Women’s work and creation of textiles are interwoven through history. But since the abundance in production or overproduction of textiles (considering the quantities that daily end up on landfills) we lost appreciation for the essential role textiles played in human history. ‘Convenience textiles’ (ready to wear, disposable clothing) from the 20th century erased the time when women were producing all the fabrics by hand (inconvenience textiles), in between all the household activities and taking care of the children.
That’s an important time. The process of textile production before the 20th century included harvesting the fibers from plants and animals, preparing them for spinning, then spin the fibers into yarn, weave the yarn into the final shape, dye the textiles and then stitch the last details onto the garment — a work of thousands of hours.
The patriarchal spirit present yet in today’s society and through the history is mirrored in the evidence of no evidence of women or women’s every day lives in the distant past.
Virginia Postrel, who is the author of the brilliant and educational “The Fabric of Civilization: How Textiles Made the World” in an article for The New York Times writes: “Exploring the past experiences of women is valuable not because it weaves a new and separate historical fabric, but because it restores strands that have gone missing.“ She points out that even the popular feminist retellings of fictional sagas, like Vikings, emphasise women as warriors and chieftains, but they do not mention how important was women’s work to the ships that carried the warriors to distant lands. Postrel underlines the fact that one of the main characters in Vikings is an ingenious shipbuilder while the fabric is just there, when in reality it took longer to make a Viking sail than to build a Viking ship.
Ignoring textiles writes women’s work out of history.
Men created weapons; women created cloths to stop the blood from the wounds.
From being cloths to being one of the first goods to be traded over long distances and the main industry of the Industrial Revolution — textiles are important part of our history and everyday life. They represent economic, social, religious and political identity. Textiles are used as an expressive medium (there are many examples of women who protested through their craft before they could speak their minds freely) and pave the road to place members to a specific community. Textiles impact culture.
Textile design has developed from a medium of ornamentation to a central discipline of knowledge that unravels the performance and efficiency of diverse fields: fashion, interior, aircraft, healthcare etc.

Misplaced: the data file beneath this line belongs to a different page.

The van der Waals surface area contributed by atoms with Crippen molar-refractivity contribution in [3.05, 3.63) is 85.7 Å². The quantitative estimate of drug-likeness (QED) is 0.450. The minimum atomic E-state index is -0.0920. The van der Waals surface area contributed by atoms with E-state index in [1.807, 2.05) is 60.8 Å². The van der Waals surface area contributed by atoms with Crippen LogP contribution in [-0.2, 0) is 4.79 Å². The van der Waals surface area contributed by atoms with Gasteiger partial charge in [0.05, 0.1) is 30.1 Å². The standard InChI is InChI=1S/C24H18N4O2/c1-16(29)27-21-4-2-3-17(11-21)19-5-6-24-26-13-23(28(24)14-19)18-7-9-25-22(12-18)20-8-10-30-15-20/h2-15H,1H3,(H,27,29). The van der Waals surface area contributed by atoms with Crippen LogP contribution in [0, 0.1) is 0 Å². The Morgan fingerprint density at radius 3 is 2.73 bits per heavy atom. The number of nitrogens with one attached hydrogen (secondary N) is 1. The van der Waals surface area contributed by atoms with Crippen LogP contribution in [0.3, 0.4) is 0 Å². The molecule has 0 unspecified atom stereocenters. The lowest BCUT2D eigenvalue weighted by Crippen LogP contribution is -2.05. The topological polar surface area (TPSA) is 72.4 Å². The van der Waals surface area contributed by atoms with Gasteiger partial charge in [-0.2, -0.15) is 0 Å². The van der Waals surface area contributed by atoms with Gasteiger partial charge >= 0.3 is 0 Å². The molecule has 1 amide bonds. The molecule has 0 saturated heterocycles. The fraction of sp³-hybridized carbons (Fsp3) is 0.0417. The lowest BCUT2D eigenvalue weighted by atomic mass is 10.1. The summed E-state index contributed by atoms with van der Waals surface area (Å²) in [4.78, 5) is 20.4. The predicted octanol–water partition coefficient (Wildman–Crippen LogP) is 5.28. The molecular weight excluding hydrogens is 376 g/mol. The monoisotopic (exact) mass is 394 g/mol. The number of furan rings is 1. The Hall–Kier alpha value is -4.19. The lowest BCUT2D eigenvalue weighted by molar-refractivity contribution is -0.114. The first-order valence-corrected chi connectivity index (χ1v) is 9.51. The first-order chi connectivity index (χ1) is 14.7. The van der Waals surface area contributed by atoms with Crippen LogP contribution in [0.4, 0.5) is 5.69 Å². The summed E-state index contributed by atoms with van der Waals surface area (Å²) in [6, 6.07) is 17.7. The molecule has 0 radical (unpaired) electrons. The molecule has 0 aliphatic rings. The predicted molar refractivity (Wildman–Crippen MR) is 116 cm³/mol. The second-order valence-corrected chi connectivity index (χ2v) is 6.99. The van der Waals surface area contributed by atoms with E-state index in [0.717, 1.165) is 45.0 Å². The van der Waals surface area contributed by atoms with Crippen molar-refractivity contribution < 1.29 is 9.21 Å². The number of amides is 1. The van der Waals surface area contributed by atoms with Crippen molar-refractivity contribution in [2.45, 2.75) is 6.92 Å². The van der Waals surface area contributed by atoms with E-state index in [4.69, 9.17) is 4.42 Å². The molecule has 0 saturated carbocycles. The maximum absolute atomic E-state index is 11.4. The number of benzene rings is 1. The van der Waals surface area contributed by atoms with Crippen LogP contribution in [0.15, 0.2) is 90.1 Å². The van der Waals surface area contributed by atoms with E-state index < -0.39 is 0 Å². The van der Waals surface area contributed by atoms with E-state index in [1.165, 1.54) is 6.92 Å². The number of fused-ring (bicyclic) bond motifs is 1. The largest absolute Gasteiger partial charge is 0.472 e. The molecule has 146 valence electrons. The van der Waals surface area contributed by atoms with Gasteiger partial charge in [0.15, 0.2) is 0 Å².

The textile industry was the first to use modern production methods and even then female textile designers stayed on the top of it. There is an undeniable connection, a continuous umbilical cord in history between women and textiles. The design, production, and feeling of textiles embody many feminine qualities: intuitive, creative, playful, gentle, beautiful, flowy, sensitive, warm, cooperative, expressive, modest, tender, emotional, devoted, understanding.
Finally, I would like to mention few textile designers who changed the XX century's design history:
Lyubov Popova (1889–1924) was a Russian painter who in 1923 created her first textile design that was manufactured by the First State Textile Printing Works in Moscow. Her paintings are among the first examples of Russian cubism and constructivism. The geometric nature of Popova's work translates itself well into textile patterns based on a play of primary colors and shapes. Abandoning the floral motives from the past, her brave, angular edges and stong, simplified colours gave new identity to the aesthetic of Russia’s Soviet era.
No artistic success has given me such satisfaction as the sight of a peasant or a worker buying a length of material designed by me.
Her wish to integrate “art into life” by combining avant-garde designs with the industrial production of fabric embodied her art into the lives of ordinary people. All her designs were made by hand using stencils and rulers, prioritising a machine-made aesthetic. Politically, Popova’s patterns were deliberately free from any references to class or social status, introducing a new ethos of freedom and equality.
Lucienne Day (1917–2010) is the most influential textile designer of post-war Britain. She graduated from the Printed Textiles department of the Royal College of Art in 1940. As soon as the restrictions of the war were lifted, she connected with manufacturing clients to produce textile designs. She promoted modern living and embodied the image of the newly styled professional designer. Along with her husband in 1951, Day was working for the Festival of Britain's Homes and Gardens Pavilion, for which she designed the Calyx fabric that uses a very traditional — botanical source of inspiration, but the plant motifs are almost abstractly presented. Contrary to her fears, Day's new design had a great success and today is recognised as a seminal piece of British post-war design.
Enid Marx (1902–1998) was a prominent artist and designer in the fields of textile design, printmaking, book illustration and postage stamps. She studied at the Central School of Arts and Crafts and the Royal College of Art (RCA). Although she didn't graduate from RCA, she was widely acclaimed designer with a strong vision. Marx who already made a name for herself with her hand-blocked textiles, was the first designer comissioned by the London Transport to design woollen moquette seating fabric in 1937.
In 1944 she was chosen as a Royal Designer for Industry and started her design journey of Utility furnishing fabrics. Marx designed over thirty textiles that went into industrial production during wartime rationing and austerity. As a designer, she embraced the restrictions on colours and yarns, and the opportunity to uplift people’s lives.